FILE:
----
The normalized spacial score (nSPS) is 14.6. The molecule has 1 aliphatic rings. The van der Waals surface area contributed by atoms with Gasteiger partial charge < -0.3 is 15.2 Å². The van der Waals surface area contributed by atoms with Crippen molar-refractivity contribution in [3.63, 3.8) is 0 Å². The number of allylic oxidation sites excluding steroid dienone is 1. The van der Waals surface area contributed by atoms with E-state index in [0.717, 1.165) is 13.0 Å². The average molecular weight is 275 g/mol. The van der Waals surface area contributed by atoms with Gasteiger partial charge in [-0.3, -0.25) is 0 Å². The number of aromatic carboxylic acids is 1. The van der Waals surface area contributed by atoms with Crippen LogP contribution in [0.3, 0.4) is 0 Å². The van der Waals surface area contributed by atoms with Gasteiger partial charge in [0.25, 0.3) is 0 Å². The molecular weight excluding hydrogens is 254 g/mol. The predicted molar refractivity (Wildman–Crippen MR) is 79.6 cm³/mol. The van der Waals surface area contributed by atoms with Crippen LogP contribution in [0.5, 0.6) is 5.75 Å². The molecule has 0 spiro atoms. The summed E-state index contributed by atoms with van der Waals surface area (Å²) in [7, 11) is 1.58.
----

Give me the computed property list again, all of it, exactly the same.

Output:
The normalized spacial score (nSPS) is 14.6. The molecule has 1 aliphatic rings. The van der Waals surface area contributed by atoms with Gasteiger partial charge < -0.3 is 15.2 Å². The van der Waals surface area contributed by atoms with Crippen molar-refractivity contribution in [3.63, 3.8) is 0 Å². The number of allylic oxidation sites excluding steroid dienone is 1. The van der Waals surface area contributed by atoms with E-state index in [0.717, 1.165) is 13.0 Å². The average molecular weight is 275 g/mol. The van der Waals surface area contributed by atoms with Gasteiger partial charge in [-0.3, -0.25) is 0 Å². The number of aromatic carboxylic acids is 1. The van der Waals surface area contributed by atoms with Crippen LogP contribution in [0.3, 0.4) is 0 Å². The van der Waals surface area contributed by atoms with Gasteiger partial charge in [0.25, 0.3) is 0 Å². The molecular weight excluding hydrogens is 254 g/mol. The predicted molar refractivity (Wildman–Crippen MR) is 79.6 cm³/mol. The van der Waals surface area contributed by atoms with Crippen LogP contribution in [0.5, 0.6) is 5.75 Å². The molecule has 0 spiro atoms. The summed E-state index contributed by atoms with van der Waals surface area (Å²) in [7, 11) is 1.58.